Boos vs cheers
Twitter is a fairly hostile place at the best of times, but it especially hates politics, politicians and the establishment. At my think tank, Demos, we’ve been listening to Twitter’s reaction to political events, including the Euro debate between Clegg and Farage, the first and second Referendum debates and Miliband’s and Cameron’s conference speeches. In each case, people have thronged onto Twitter collectively to shout abuse at all the politicians involved. Boos have always overwhelmed cheers, and usually in enormous volumes. In their most recent speeches, Miliband was booed four times for every cheer, Cameron ten. The level of anti-politics on Twitter is hard to overstate – go and look at the latest response to any Tweet by a cabinet minister. I’m willing to bet it’ll be abusive. 

The New York police asked people to tweet pictures of cops in the community on #myNYPD. People posted pictures of tear gas and alleged brutality. McDonald’s asked people to tell their delicious culinary tales on #McDStories. People told their own stories, of poor health, unsanitary conditions and bad employment practice. The Conservatives at their last party conference set up a hashtag for people to engage with. During Cameron’s speech, UK Uncut certainly did engage, with a systematic, deliberate attempt to hijack the hashtag to highlight the suffering caused by Tory austerity.

Activists, NGOs and others will use social media to answer back. They will not be docile, and will not follow the lead or wishes of the campaigns. Almost every official hashtag during the election campaign will suffer some form of invasion, some much worse than others, as people flex their new vocal chords on social media to define and frame the discussion as they want. 

Spasms of popular reaction will spontaneously emerge in reaction to the inevitable bloopers and scandals that accompany a campaign. Spoof accounts, YouTube videos, and Photoshopped images will all be created and spread like wildfire. Most virals will be fairly niche, and find little currency outside of a narrow internet subculture. A few will reach millions, and will do serious damage to reputations. As soon as Mitt Romney fatefully said “binders full of women” during his presidential debate, a viral was born that became a running sore for the Republicans.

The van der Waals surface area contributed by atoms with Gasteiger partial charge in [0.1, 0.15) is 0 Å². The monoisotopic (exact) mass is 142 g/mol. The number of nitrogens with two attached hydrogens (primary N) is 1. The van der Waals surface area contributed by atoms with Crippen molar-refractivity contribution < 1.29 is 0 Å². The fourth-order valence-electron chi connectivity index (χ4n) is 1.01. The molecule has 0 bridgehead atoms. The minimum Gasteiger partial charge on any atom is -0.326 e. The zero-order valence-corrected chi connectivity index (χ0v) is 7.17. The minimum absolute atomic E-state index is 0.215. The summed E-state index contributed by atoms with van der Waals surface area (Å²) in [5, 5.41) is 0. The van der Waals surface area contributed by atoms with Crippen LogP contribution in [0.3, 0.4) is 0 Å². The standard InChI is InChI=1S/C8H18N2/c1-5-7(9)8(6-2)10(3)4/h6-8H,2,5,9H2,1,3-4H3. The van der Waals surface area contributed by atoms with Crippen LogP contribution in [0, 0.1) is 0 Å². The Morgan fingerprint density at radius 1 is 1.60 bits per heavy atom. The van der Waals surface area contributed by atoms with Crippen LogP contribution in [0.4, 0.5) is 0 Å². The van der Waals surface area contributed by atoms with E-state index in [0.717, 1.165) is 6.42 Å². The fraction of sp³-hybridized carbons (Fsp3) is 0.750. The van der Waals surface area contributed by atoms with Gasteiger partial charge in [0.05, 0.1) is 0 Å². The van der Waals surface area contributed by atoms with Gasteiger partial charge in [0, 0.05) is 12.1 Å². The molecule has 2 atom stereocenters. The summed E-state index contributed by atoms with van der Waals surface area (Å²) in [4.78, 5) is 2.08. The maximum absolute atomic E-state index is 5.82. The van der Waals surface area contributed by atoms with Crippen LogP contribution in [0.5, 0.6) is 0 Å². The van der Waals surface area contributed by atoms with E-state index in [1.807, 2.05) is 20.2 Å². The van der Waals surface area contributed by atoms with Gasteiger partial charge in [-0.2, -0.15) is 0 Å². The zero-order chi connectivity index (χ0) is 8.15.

You tend to follow, and be followed, by people that are similar to you and agree with what you think. This create political echo chambers – where each side of a debate are bombarded with information that consolidates their view of the world. Echo chambers will harm the quality of the debate during the general election. They will push out alternative and dissenting views, and convince people that they are not only politically but also morally superior. During the referendum debate two polarised spheres on Twitter continually shared sprinklings of partisan evidence and stories of the horrors, abuses and stupidity of the other side. This kind of dynamic kills the potential of any meaningful discussion between people who disagree. It makes us treat our political opponents less charitably, less humanely – simply, nastily. 

Who will benefit?
Anti-establishment tribes will benefit most from social media. It’s likely that Twitter will help fuel the rise of UKIP, Greens and the SNP in the next few months. Their insurgent, anti-establishment message will spread better than the more measured, typically legalistic communications coming out of the mainstream parties. UKIP tweeters were out in force during the by-election campaigns – they tweeted more than any party about the Heywood and Middleton by-election, and more than all the other parties put together about Clacton. They will use it to continue to gleefully puncture, in their eyes, the cosy complacency of business-as-usual politics. Whether it will help them win any seats is another matter.

This will be an exciting election. The race is close and unpredictable. The one thing that is clear is that the stable loyalties, consistencies and identities of previous elections will have never felt more like a distant memory than in the months ahead.


Image credit: Vincent Diamante